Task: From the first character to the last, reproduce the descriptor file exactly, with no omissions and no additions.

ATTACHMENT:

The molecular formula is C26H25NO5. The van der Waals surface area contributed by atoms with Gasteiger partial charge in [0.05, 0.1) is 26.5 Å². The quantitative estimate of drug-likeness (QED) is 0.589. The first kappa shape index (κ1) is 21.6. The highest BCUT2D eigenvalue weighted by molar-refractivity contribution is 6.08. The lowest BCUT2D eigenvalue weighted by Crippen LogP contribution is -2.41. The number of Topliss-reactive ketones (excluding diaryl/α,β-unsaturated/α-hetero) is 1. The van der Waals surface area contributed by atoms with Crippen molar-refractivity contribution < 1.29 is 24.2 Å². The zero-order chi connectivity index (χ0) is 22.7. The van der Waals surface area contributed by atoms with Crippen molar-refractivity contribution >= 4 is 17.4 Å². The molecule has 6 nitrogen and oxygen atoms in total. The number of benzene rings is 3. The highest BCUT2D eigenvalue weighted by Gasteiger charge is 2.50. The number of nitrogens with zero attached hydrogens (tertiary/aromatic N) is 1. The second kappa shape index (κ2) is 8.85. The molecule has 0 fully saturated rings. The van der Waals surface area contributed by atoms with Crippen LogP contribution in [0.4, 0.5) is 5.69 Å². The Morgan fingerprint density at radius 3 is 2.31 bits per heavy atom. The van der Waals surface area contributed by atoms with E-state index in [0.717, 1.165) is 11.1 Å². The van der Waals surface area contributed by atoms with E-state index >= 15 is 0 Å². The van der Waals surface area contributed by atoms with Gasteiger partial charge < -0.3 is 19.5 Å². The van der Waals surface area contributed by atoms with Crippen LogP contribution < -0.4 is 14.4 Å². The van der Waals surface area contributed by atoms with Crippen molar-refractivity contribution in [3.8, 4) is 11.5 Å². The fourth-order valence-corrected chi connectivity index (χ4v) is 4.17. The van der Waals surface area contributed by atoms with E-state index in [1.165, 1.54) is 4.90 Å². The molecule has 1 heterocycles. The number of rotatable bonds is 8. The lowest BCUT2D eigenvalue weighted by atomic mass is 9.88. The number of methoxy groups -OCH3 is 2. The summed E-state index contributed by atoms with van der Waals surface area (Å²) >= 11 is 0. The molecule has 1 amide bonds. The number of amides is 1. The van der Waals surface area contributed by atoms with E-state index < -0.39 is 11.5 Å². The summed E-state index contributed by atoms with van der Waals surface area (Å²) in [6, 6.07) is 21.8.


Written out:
The molecular formula is C26H25NO5. The van der Waals surface area contributed by atoms with Gasteiger partial charge in [0.05, 0.1) is 26.5 Å². The quantitative estimate of drug-likeness (QED) is 0.589. The first kappa shape index (κ1) is 21.6. The highest BCUT2D eigenvalue weighted by molar-refractivity contribution is 6.08. The lowest BCUT2D eigenvalue weighted by Crippen LogP contribution is -2.41. The number of Topliss-reactive ketones (excluding diaryl/α,β-unsaturated/α-hetero) is 1. The van der Waals surface area contributed by atoms with Crippen molar-refractivity contribution < 1.29 is 24.2 Å². The zero-order chi connectivity index (χ0) is 22.7. The van der Waals surface area contributed by atoms with Crippen molar-refractivity contribution >= 4 is 17.4 Å². The molecule has 6 nitrogen and oxygen atoms in total. The number of benzene rings is 3. The highest BCUT2D eigenvalue weighted by Gasteiger charge is 2.50. The number of nitrogens with zero attached hydrogens (tertiary/aromatic N) is 1. The second kappa shape index (κ2) is 8.85. The molecule has 0 fully saturated rings. The van der Waals surface area contributed by atoms with Crippen LogP contribution in [0.4, 0.5) is 5.69 Å². The Morgan fingerprint density at radius 3 is 2.31 bits per heavy atom. The van der Waals surface area contributed by atoms with E-state index in [0.717, 1.165) is 11.1 Å². The van der Waals surface area contributed by atoms with E-state index >= 15 is 0 Å². The van der Waals surface area contributed by atoms with Gasteiger partial charge < -0.3 is 19.5 Å². The van der Waals surface area contributed by atoms with Crippen LogP contribution < -0.4 is 14.4 Å². The van der Waals surface area contributed by atoms with Crippen molar-refractivity contribution in [3.8, 4) is 11.5 Å². The fourth-order valence-corrected chi connectivity index (χ4v) is 4.17. The van der Waals surface area contributed by atoms with E-state index in [1.165, 1.54) is 4.90 Å². The molecule has 1 heterocycles. The number of rotatable bonds is 8. The lowest BCUT2D eigenvalue weighted by atomic mass is 9.88. The number of methoxy groups -OCH3 is 2. The summed E-state index contributed by atoms with van der Waals surface area (Å²) >= 11 is 0. The molecule has 1 amide bonds. The number of amides is 1. The van der Waals surface area contributed by atoms with E-state index < -0.39 is 11.5 Å². The summed E-state index contributed by atoms with van der Waals surface area (Å²) in [6, 6.07) is 21.8.